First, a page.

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Chinese turquoise-glazed hexagonal vase, Kangxi (1662-1722), of bulbous form, the turquoise glaze pooling around the flared hexagonal foot, with wooden lid and stand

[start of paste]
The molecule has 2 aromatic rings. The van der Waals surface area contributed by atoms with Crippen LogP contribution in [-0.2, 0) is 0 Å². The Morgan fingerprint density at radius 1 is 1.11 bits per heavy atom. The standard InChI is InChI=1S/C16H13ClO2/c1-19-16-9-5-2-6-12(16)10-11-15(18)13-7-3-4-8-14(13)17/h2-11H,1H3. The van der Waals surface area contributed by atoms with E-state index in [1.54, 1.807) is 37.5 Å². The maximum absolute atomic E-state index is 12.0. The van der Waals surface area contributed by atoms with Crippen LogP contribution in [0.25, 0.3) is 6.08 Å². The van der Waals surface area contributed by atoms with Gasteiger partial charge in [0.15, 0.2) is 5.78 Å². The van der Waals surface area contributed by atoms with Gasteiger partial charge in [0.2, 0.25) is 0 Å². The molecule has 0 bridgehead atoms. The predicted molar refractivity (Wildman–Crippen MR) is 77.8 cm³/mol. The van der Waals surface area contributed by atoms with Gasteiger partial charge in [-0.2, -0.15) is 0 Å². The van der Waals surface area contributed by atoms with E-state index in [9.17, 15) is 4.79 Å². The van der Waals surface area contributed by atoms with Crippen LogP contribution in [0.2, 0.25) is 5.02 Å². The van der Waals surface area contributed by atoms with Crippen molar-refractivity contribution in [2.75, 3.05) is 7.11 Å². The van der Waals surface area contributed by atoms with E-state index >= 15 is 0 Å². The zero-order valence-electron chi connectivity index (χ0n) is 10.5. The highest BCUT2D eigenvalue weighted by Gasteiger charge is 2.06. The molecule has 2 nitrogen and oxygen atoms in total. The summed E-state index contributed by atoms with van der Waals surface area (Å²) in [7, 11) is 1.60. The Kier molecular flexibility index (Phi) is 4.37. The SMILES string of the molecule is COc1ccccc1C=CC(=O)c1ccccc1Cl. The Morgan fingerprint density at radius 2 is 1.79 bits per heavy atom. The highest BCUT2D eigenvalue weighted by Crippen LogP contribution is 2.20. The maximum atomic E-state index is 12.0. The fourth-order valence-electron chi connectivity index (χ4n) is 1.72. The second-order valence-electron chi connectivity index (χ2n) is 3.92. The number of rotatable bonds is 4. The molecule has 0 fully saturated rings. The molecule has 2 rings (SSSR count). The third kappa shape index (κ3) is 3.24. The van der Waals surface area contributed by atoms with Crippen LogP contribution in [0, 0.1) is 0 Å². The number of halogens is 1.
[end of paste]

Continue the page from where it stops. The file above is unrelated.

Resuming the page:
During the Tang dynasty, Islamic potters across the Middle East were producing a range of turquoise-blue and green effects with alkaline glazes fluxed with sodium and cupric oxides. The burgeoning trade between China and the Islamic world at this time is evidenced by archaeological finds, including that of turquoise-glazed earthenware at Yangzhou, already a major trading centre. However, Chinese potters developed a high-alkaline turquoise glaze rather different in composition to the traditional Islamic version, using potassium oxide sourced from saltpetre as the primary flux for producing a bright blue colour. Experimentation in glaze composition and improvement of glaze technology continued into the Qing dynasty, especially at the Jingdezhen kilns. Turquoise monochrome glazes proved particularly popular in Europe, where the colour was known as bleu-celeste and favoured by upper-class patrons including Marie Antoinette.